The EU has identified 20 critical raw materials, including indium, with economic importance and a high supply risk. Indium is mainly used for the production of LCD screens and is predominantly sourced from Chinese mines. This study, funded by the European Commission1 , details the development of a process to recycle indium from waste LCD panels, where indium is found as indium tin oxide (ITO). The study is one of the first to describe how to recover indium from a leaching solution of waste LCD panels. Developing methods to recover materials from waste equipment is an important way of saving resources and reducing primary production of materials.
The researchers recovered indium from waste LCD panels through cementation: the process by which a solid is created from a solution. The panels were first shredded into small pieces and sieved to remove glass and plastic fragments, then indium was dissolved in a strong acid solution. Zinc metal powder was used in the solution to collect the indium, which becomes solid by reacting with zinc during the cementation process.
The study was undertaken in order to identify the best operating conditions under which to recover indium from a solution that contains other metals; 16 experimental treatments were used to investigate the effect of variations in zinc concentration, pH of the acid solution and the duration of the recovery process. An important goal of the process is to ensure that the maximum possible yield of high-purity indium can be obtained from ITO.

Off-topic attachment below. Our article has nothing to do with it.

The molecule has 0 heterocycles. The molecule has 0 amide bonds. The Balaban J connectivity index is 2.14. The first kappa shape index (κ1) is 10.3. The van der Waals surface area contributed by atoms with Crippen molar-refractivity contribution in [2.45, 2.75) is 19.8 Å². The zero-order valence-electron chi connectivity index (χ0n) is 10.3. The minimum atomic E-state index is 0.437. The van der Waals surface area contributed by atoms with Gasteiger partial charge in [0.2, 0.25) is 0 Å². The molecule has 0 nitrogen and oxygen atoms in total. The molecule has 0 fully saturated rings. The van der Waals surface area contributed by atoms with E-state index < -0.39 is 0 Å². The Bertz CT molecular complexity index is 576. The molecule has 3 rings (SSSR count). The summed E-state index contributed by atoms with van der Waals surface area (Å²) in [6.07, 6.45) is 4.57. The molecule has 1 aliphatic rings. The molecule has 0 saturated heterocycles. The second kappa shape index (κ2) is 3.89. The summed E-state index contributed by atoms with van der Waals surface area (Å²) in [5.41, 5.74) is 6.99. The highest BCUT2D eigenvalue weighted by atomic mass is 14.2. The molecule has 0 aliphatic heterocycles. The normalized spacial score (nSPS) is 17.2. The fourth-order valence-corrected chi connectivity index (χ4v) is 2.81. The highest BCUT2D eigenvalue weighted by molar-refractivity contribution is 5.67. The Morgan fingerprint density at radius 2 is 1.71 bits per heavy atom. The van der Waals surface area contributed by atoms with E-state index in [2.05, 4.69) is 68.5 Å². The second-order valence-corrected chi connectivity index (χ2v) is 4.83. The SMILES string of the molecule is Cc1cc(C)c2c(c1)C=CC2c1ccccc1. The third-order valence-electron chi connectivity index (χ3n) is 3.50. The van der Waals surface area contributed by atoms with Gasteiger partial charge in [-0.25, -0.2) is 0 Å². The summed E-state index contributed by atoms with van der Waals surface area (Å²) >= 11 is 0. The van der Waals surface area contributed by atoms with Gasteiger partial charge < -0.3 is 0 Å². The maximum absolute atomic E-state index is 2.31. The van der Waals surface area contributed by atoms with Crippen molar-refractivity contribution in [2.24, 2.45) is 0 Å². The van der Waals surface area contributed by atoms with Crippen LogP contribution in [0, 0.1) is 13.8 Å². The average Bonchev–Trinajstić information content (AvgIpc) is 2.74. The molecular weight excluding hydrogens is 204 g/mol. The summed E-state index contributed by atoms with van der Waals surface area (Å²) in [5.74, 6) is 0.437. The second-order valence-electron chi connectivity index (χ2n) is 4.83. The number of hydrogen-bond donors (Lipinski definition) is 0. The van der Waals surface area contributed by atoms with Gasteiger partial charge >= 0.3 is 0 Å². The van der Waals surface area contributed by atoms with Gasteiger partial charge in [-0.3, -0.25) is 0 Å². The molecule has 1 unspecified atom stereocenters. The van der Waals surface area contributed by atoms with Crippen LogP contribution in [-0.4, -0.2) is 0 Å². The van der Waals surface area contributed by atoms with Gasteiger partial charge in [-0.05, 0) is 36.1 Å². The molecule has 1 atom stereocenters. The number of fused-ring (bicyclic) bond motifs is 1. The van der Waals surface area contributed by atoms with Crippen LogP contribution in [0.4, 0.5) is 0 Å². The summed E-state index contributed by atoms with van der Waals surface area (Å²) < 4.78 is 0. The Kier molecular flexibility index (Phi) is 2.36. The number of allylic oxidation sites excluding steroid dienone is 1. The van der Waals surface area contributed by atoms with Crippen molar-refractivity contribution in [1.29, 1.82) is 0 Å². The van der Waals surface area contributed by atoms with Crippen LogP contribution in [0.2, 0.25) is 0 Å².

The environmental impact of the indium recovery process was also assessed through life-cycle assessment (LCA). The LCA was undertaken to identify the environmental benefits and impacts of recovering indium using this method, in terms of the loss of (non-living) natural resources and global-warming impacts. Indium recovery from waste LCD panels was compared with incineration and use of landfills, which are the current methods of LCD waste disposal.
The highest indium recovery (99.8%) using an acid solution with a pH of 2 was achieved when a relatively high concentration of zinc was used (100 grams per litre, g/L). Overall, the best results for indium recovery were found using a solution with an acidity of pH 3, which led to high recovery of indium even at low concentrations (5 g/L) of zinc. The percentages of indium recovery at pH 3 were: 98.0% with a low concentration of zinc (2–5 g/L), from 95.0% to 98.9% with a medium concentration of zinc (15–20 g/L) and 99.9% with a high concentration of zinc (100 g/L).
Although the highest recovery rates were achieved using the highest concentrations of zinc, carrying out indium cementation with less zinc is more resource-efficient.
In order to gain indium in its purest possible form it was necessary to allow cementation for 10 minutes. A longer cementation time resulted in an increase of impurities, including aluminium, calcium and iron, relative to the indium. Statistical analysis confirmed that a higher pH, a longer recovery process and higher concentrations of zinc all had a positive impact on the efficiency of the recovery process, but longer recovery times increased the level of impurities in the recovered product.
The LCA indicated that, in general, indium recovery from waste LCDs has environmental benefits when compared to landfill or incineration options. Incineration had the highest costs in terms of global-warming impacts. Indium recovery also had a net environmental benefit in relation to natural resource depletion.
The study demonstrates a method to recycle indium from end-of-life LCDs rather than mining from natural reserves, which will be valuable for industries and researchers working in critical raw materials recovery. The study also supports the development of effective strategies for the recovery of secondary indium in Europe (relevant to the EU Directive on waste electrical and electronic equipment2), with resulting benefits of decreasing dependency on imports from other countries.